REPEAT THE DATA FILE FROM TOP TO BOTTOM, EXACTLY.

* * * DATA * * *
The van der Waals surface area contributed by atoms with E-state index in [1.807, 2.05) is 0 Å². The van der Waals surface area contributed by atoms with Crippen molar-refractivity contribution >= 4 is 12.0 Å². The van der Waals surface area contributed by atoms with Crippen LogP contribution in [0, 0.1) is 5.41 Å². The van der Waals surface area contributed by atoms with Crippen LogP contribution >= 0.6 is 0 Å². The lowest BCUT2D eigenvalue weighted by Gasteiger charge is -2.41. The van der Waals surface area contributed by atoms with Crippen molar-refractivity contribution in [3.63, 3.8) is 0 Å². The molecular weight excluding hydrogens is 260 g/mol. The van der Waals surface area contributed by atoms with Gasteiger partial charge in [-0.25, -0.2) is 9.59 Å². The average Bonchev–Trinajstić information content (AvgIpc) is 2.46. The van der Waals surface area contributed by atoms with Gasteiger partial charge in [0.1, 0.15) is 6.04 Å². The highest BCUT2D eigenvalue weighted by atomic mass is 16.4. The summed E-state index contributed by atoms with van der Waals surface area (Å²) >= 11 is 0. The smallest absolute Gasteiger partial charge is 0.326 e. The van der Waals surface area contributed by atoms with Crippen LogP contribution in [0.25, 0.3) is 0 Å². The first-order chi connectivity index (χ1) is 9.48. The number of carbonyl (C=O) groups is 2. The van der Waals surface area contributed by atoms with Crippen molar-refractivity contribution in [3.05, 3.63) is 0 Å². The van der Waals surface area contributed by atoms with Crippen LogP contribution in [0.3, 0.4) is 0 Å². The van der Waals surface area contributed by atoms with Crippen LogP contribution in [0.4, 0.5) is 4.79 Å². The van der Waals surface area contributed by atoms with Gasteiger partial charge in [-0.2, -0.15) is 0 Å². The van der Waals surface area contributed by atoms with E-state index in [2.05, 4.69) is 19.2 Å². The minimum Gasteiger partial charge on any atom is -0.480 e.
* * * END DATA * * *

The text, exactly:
The van der Waals surface area contributed by atoms with E-state index in [1.807, 2.05) is 0 Å². The van der Waals surface area contributed by atoms with Crippen molar-refractivity contribution >= 4 is 12.0 Å². The van der Waals surface area contributed by atoms with Crippen LogP contribution in [0, 0.1) is 5.41 Å². The van der Waals surface area contributed by atoms with Crippen LogP contribution >= 0.6 is 0 Å². The lowest BCUT2D eigenvalue weighted by Gasteiger charge is -2.41. The van der Waals surface area contributed by atoms with Crippen molar-refractivity contribution in [3.63, 3.8) is 0 Å². The molecular weight excluding hydrogens is 260 g/mol. The van der Waals surface area contributed by atoms with Gasteiger partial charge in [-0.25, -0.2) is 9.59 Å². The average Bonchev–Trinajstić information content (AvgIpc) is 2.46. The van der Waals surface area contributed by atoms with Gasteiger partial charge in [0.1, 0.15) is 6.04 Å². The highest BCUT2D eigenvalue weighted by atomic mass is 16.4. The summed E-state index contributed by atoms with van der Waals surface area (Å²) >= 11 is 0. The smallest absolute Gasteiger partial charge is 0.326 e. The van der Waals surface area contributed by atoms with Crippen LogP contribution in [0.25, 0.3) is 0 Å². The first-order chi connectivity index (χ1) is 9.48. The number of carbonyl (C=O) groups is 2. The van der Waals surface area contributed by atoms with Crippen molar-refractivity contribution in [3.05, 3.63) is 0 Å². The van der Waals surface area contributed by atoms with Crippen LogP contribution in [0.3, 0.4) is 0 Å². The van der Waals surface area contributed by atoms with Crippen LogP contribution in [0.4, 0.5) is 4.79 Å². The van der Waals surface area contributed by atoms with Gasteiger partial charge in [-0.2, -0.15) is 0 Å². The van der Waals surface area contributed by atoms with E-state index in [2.05, 4.69) is 19.2 Å². The minimum Gasteiger partial charge on any atom is -0.480 e.